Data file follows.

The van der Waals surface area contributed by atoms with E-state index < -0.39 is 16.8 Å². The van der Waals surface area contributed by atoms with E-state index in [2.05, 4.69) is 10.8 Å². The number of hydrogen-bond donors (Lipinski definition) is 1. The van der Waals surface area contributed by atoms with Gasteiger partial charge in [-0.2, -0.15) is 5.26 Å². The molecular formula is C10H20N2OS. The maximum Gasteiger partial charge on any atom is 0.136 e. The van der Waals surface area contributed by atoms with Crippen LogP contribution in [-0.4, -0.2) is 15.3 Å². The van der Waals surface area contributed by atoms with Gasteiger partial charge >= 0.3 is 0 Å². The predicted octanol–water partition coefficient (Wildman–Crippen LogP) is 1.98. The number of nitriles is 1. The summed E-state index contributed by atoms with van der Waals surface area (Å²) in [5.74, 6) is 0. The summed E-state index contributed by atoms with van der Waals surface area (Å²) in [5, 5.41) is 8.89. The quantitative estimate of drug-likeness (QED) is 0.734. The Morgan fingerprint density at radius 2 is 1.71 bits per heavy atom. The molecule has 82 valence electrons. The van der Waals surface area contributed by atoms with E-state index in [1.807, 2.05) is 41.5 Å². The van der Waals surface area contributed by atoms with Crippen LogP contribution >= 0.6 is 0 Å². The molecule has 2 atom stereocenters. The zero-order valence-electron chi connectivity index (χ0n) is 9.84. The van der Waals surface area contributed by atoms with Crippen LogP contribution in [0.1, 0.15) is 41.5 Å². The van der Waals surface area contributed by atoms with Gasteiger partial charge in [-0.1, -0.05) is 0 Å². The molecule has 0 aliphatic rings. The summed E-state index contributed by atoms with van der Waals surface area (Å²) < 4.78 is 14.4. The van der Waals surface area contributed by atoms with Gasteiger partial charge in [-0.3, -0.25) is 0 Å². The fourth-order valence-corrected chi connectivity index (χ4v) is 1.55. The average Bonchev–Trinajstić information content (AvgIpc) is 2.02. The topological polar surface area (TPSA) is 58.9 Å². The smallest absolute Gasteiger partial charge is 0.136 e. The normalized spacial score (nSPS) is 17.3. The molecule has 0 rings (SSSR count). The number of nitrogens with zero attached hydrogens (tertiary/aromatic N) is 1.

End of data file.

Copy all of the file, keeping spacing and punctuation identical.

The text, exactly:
The van der Waals surface area contributed by atoms with E-state index < -0.39 is 16.8 Å². The van der Waals surface area contributed by atoms with E-state index in [2.05, 4.69) is 10.8 Å². The number of hydrogen-bond donors (Lipinski definition) is 1. The van der Waals surface area contributed by atoms with Gasteiger partial charge in [-0.2, -0.15) is 5.26 Å². The molecular formula is C10H20N2OS. The maximum Gasteiger partial charge on any atom is 0.136 e. The van der Waals surface area contributed by atoms with Crippen LogP contribution in [-0.4, -0.2) is 15.3 Å². The van der Waals surface area contributed by atoms with Gasteiger partial charge >= 0.3 is 0 Å². The predicted octanol–water partition coefficient (Wildman–Crippen LogP) is 1.98. The number of nitriles is 1. The summed E-state index contributed by atoms with van der Waals surface area (Å²) in [5.74, 6) is 0. The summed E-state index contributed by atoms with van der Waals surface area (Å²) in [5, 5.41) is 8.89. The quantitative estimate of drug-likeness (QED) is 0.734. The Morgan fingerprint density at radius 2 is 1.71 bits per heavy atom. The molecule has 82 valence electrons. The van der Waals surface area contributed by atoms with E-state index in [1.807, 2.05) is 41.5 Å². The van der Waals surface area contributed by atoms with Crippen LogP contribution >= 0.6 is 0 Å². The molecule has 2 atom stereocenters. The zero-order valence-electron chi connectivity index (χ0n) is 9.84. The van der Waals surface area contributed by atoms with Crippen LogP contribution in [0.1, 0.15) is 41.5 Å². The van der Waals surface area contributed by atoms with Gasteiger partial charge in [-0.1, -0.05) is 0 Å². The molecule has 0 aliphatic rings. The summed E-state index contributed by atoms with van der Waals surface area (Å²) < 4.78 is 14.4. The van der Waals surface area contributed by atoms with Gasteiger partial charge in [-0.3, -0.25) is 0 Å². The fourth-order valence-corrected chi connectivity index (χ4v) is 1.55. The average Bonchev–Trinajstić information content (AvgIpc) is 2.02. The topological polar surface area (TPSA) is 58.9 Å². The smallest absolute Gasteiger partial charge is 0.136 e. The normalized spacial score (nSPS) is 17.3. The molecule has 0 rings (SSSR count). The number of nitrogens with zero attached hydrogens (tertiary/aromatic N) is 1.